Tattered Flag has teamed up with several local (Central PA local) breweries to produce quite a few Abbra Collabra’s. Some of these breweries include: Wolf Brewing Co, Collusion Tap Works, Snitz Creek, Pilger Ruh Brewing, Abomination Brewing Company, Rotunda Brewing Company, as well as a brewery out in Denver Colorado.
This time they teamed up again with Wolf Brewing, as well as Pilger Ruh Brewing, Snitz Creek, Rotunda, and Abomination to release a six-way Abbra Collabra that was sold in cans and on draft at all of their locations (Wolf Brewing Company will soon have their own taproom/brewery, Abomination Brewing is a contact brewer, and Pilger Ruh Brewing is currently in the “soon to be” phase).
All six of these breweries are top notch, and many of which have won awards. Derek Wolf with Wolf Brewing Company has won a homebrewing award in all 50 states, Tattered Flag along with Pilger Ruh Brewing won for their “Should Have Put Him in Custardy” at the Schuylkill Brewfest. Likewise Rotunda, Snitz Creek, and Abomination has gotten numerous recommendations and consistently does well with ratings on Untappd and other services.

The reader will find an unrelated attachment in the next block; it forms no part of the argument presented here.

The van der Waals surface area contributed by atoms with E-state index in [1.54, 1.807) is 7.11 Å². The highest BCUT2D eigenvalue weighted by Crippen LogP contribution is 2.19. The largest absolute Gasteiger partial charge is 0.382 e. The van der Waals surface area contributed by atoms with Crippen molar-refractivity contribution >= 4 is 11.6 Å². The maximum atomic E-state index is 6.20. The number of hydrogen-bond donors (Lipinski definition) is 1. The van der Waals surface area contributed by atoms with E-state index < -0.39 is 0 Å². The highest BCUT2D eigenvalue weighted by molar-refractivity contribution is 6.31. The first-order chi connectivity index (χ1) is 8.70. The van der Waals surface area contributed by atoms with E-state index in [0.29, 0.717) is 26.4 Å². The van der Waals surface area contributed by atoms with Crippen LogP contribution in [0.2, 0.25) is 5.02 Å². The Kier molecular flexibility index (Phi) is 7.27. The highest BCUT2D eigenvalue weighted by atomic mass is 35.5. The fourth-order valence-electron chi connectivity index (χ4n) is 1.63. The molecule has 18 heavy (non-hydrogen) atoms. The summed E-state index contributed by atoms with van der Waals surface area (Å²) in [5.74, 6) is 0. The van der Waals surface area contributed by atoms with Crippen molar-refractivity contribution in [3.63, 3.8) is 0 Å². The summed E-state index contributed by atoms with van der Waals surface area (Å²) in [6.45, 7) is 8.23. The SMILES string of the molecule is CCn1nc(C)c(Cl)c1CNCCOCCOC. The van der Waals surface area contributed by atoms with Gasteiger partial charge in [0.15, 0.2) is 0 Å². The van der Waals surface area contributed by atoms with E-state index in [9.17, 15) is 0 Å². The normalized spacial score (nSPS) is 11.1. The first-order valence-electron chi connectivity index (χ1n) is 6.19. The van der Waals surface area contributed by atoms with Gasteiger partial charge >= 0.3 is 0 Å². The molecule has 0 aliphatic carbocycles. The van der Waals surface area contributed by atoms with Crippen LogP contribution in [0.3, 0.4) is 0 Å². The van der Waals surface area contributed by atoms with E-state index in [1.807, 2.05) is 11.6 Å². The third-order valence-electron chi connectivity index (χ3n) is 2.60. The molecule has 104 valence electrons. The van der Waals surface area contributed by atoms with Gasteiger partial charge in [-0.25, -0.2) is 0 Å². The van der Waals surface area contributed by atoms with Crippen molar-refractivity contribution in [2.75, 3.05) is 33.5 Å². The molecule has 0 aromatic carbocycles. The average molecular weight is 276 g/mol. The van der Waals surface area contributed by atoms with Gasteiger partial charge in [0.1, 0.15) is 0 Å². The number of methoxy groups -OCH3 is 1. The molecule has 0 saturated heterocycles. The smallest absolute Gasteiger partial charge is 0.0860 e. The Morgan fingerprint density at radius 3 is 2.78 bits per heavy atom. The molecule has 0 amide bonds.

And this beer definitely deserves the praise as well. So lets break it down:
Beer Name: Abbra Collabra 6 Way Banana Split Milkshake IPA Beer Style: IPA – Milkshake ABV: 7.6% IBU: No IBU Untappd Write-Up: 6 way collaboration between Tattered Flag, Pilger Ruh, Abomination, Rotunda, Snitz Creek and Wolf Brewing Co with chocolate, strawberry, banana, vanilla and lactose!
This is certainly a full bodied Milkshake IPA. Distinctive look, appearance, and smoothness from the lactose. The head retains perfectly and the look and styling is spot on for a Milkshake IPA.
The aroma is banana right up front and instantly noticeable. You get the hints of vanilla and strawberry, not much of a chocolate aroma to go with it however, but you do get the faint hints of the strawberry and vanilla that balance out the banana smell and makes it smell like an ice cream parlor’s banana split.
At the very first sip you are blasted with a mouthful of the banana, vanilla, and lactose. Its smooth, its rich, and its full of banana and cream. As you sip and drain this delicious brew you start getting the notes of strawberry that pick up a bit. There is a slight, subtle, muted chocolate that is extremely faint, faint enough to be barely there. The problem with chocolate tends to be if its too strong in a beer, it overpowers most other flavors (coffee is the same way in beer), so I can understand the slight usage of the chocolate and the slight taste for it, if its too much, it’d probably overpower the banana and strawberry. Just the nature of the beast on that one.
I enjoyed this delicious tasty drink at the lower bar at Tattered Flag’s brewery, getting to spend my time chatting with Dave (head brewer) and picking up my four pack of “Should Have Put Him in Custardy” before starting my day at Hershey Park with the family. A nice way to spend fifteen minutes at lunchtime and the Tattered Flag brewery is always such a great venue and place to relax and enjoy a brew.